China’s Communist Party Urged to Slim Down
In an article published in state media, Shandong University professor Zhang Xi’en has warned that, at around 83 million members, the Chinese Communist Party may have grown unhealthily large. Zhang proposes that membership be streamlined to a sleek, lean 51 million. From Tom Phillips at The Telegraph:
Prof Zhang […] argued that the Soviet Union provided a "tragic lesson of what happens when a party grows too large with no strong mechanism for members to quit."
Party leaders needed to find a way to jettison corrupt and opportunistic members who had "damaged the party spirit", joining the party "not because they believed in Marxism-Leninism, but because they yearned for wealth and fortune."
"Only if the Communist Party keeps improving the quality and ability of its members can it ensure lasting rule," he argued. [Source]
Minnie Chan provided more details on Zhang’s diet plan at South China Morning Post:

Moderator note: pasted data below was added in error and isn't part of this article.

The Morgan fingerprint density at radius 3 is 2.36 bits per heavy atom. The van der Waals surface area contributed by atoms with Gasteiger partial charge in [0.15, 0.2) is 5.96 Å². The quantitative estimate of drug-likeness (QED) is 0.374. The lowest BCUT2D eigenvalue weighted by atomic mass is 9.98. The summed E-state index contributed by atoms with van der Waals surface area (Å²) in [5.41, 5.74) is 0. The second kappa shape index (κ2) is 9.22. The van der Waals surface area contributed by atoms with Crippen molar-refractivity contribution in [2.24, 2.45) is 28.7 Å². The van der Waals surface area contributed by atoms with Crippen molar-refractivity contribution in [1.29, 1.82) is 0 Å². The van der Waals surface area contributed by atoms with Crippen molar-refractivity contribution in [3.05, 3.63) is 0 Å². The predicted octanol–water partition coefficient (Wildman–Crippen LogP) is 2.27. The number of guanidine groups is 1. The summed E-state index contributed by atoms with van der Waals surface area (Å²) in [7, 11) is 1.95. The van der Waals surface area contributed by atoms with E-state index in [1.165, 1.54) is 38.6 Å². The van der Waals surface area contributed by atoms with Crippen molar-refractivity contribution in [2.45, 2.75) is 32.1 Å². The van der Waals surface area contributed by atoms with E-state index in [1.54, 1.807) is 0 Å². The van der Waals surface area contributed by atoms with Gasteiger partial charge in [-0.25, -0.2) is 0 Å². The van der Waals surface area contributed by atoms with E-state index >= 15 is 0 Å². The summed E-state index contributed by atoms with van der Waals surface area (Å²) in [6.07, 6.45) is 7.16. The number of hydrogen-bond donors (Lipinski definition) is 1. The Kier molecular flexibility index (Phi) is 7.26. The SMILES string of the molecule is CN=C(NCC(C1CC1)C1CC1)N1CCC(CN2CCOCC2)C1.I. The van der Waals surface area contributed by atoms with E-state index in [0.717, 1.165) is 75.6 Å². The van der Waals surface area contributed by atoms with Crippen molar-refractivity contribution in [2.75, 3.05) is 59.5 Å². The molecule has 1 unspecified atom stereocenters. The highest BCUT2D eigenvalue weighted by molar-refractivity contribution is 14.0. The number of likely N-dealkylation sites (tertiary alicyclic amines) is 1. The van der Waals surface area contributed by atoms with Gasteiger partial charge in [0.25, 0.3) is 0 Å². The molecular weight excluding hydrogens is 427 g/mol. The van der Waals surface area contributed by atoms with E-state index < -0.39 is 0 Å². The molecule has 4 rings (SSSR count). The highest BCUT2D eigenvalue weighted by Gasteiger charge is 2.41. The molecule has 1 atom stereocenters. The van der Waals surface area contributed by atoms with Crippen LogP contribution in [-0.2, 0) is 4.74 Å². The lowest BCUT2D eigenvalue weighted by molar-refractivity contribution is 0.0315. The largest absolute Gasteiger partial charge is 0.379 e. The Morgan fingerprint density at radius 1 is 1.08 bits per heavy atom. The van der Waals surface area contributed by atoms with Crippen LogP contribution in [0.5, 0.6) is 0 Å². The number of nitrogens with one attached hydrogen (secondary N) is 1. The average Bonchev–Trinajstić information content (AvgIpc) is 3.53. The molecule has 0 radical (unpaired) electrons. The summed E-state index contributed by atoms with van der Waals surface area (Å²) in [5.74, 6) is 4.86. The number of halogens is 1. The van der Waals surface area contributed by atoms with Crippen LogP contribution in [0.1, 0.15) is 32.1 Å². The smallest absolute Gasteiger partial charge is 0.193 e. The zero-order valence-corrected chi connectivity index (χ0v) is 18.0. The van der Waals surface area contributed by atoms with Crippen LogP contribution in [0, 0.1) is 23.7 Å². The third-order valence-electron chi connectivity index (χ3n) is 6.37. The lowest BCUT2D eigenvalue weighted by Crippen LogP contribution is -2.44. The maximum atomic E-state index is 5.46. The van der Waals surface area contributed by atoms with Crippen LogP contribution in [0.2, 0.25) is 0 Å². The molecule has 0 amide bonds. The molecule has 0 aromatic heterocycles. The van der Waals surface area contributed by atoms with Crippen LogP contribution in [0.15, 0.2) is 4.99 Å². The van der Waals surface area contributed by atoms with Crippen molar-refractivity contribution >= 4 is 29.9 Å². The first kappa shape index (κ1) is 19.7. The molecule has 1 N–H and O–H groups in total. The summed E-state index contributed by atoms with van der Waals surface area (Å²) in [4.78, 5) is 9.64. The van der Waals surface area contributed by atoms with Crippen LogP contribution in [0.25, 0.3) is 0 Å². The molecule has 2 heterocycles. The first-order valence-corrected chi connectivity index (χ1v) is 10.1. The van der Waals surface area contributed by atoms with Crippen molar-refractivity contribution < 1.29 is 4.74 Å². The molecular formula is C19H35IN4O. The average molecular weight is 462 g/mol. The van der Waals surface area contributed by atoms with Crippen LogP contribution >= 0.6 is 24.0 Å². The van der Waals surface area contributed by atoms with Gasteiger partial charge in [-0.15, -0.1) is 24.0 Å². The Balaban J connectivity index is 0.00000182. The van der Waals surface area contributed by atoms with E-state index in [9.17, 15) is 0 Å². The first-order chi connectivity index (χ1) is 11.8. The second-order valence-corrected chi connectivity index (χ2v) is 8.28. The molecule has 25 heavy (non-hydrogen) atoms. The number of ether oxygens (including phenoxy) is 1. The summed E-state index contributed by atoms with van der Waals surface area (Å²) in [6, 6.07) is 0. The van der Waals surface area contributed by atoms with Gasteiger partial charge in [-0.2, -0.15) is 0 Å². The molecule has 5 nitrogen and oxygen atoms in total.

Zhang suggested the party’s Central Committee classify members into three categories: honorary, probationary and formal members, with the honorary group being where most of the cuts should be made, because it was largely composed of "older, sick and retired members who are unable to toe the party line".
He estimated "honorary members" could make up 20 per cent of the members, and many of them "are forced to stay in the party in order to save face, or for other political reasons". He also suggested the party extend the probation period of some "unqualified members" who failed to pass internal assessments.
To prevent party cadres from using the "exit mechanism" to kick out political enemies, Zhang said the human rights of all party members should not be "violated", and members should not be "discriminated" against, after deciding to leave the party. He stressed that the party’s constitution allows members to "join and withdraw" freely. [Source]
The Party is already one man lighter: the expulsion of former Agricultural Bank of China vice president Yang Kun was announced on Monday.